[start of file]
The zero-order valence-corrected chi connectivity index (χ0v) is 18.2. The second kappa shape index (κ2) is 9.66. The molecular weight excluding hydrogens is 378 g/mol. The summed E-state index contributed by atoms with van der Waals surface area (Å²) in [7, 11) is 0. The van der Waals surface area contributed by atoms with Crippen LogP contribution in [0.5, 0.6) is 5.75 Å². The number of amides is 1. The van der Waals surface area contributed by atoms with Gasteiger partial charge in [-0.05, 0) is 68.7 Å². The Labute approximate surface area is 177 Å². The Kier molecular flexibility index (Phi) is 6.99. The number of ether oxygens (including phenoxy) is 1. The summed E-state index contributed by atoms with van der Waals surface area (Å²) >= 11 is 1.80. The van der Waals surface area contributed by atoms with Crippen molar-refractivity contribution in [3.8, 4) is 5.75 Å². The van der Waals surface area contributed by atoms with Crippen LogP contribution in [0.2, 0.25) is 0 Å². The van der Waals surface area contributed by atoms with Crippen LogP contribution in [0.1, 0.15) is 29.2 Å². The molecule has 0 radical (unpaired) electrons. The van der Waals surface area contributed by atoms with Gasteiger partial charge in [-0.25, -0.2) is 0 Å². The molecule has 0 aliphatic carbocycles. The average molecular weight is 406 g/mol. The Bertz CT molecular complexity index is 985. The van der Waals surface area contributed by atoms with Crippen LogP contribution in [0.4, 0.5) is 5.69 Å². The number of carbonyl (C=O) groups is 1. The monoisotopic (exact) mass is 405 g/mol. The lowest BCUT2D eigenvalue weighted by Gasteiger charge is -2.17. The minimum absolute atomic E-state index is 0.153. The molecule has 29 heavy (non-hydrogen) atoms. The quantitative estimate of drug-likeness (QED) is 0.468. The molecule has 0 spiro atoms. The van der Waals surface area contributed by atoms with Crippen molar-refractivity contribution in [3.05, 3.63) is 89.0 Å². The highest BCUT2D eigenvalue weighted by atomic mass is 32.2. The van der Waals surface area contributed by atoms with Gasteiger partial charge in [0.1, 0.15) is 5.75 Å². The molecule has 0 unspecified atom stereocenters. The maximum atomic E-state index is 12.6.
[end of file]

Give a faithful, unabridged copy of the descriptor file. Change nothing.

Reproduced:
The zero-order valence-corrected chi connectivity index (χ0v) is 18.2. The second kappa shape index (κ2) is 9.66. The molecular weight excluding hydrogens is 378 g/mol. The summed E-state index contributed by atoms with van der Waals surface area (Å²) in [7, 11) is 0. The van der Waals surface area contributed by atoms with Crippen LogP contribution in [0.5, 0.6) is 5.75 Å². The number of amides is 1. The van der Waals surface area contributed by atoms with Gasteiger partial charge in [-0.05, 0) is 68.7 Å². The Labute approximate surface area is 177 Å². The Kier molecular flexibility index (Phi) is 6.99. The number of ether oxygens (including phenoxy) is 1. The summed E-state index contributed by atoms with van der Waals surface area (Å²) >= 11 is 1.80. The van der Waals surface area contributed by atoms with Crippen molar-refractivity contribution in [3.8, 4) is 5.75 Å². The van der Waals surface area contributed by atoms with Crippen LogP contribution in [0.2, 0.25) is 0 Å². The van der Waals surface area contributed by atoms with Crippen LogP contribution in [0.1, 0.15) is 29.2 Å². The molecule has 0 radical (unpaired) electrons. The van der Waals surface area contributed by atoms with Gasteiger partial charge in [-0.25, -0.2) is 0 Å². The molecule has 0 aliphatic carbocycles. The average molecular weight is 406 g/mol. The Bertz CT molecular complexity index is 985. The van der Waals surface area contributed by atoms with Crippen LogP contribution in [0.4, 0.5) is 5.69 Å². The number of carbonyl (C=O) groups is 1. The monoisotopic (exact) mass is 405 g/mol. The lowest BCUT2D eigenvalue weighted by Gasteiger charge is -2.17. The minimum absolute atomic E-state index is 0.153. The molecule has 29 heavy (non-hydrogen) atoms. The quantitative estimate of drug-likeness (QED) is 0.468. The molecule has 0 spiro atoms. The van der Waals surface area contributed by atoms with Crippen molar-refractivity contribution in [3.05, 3.63) is 89.0 Å². The highest BCUT2D eigenvalue weighted by atomic mass is 32.2. The van der Waals surface area contributed by atoms with Gasteiger partial charge in [0.1, 0.15) is 5.75 Å². The molecule has 0 unspecified atom stereocenters. The maximum atomic E-state index is 12.6.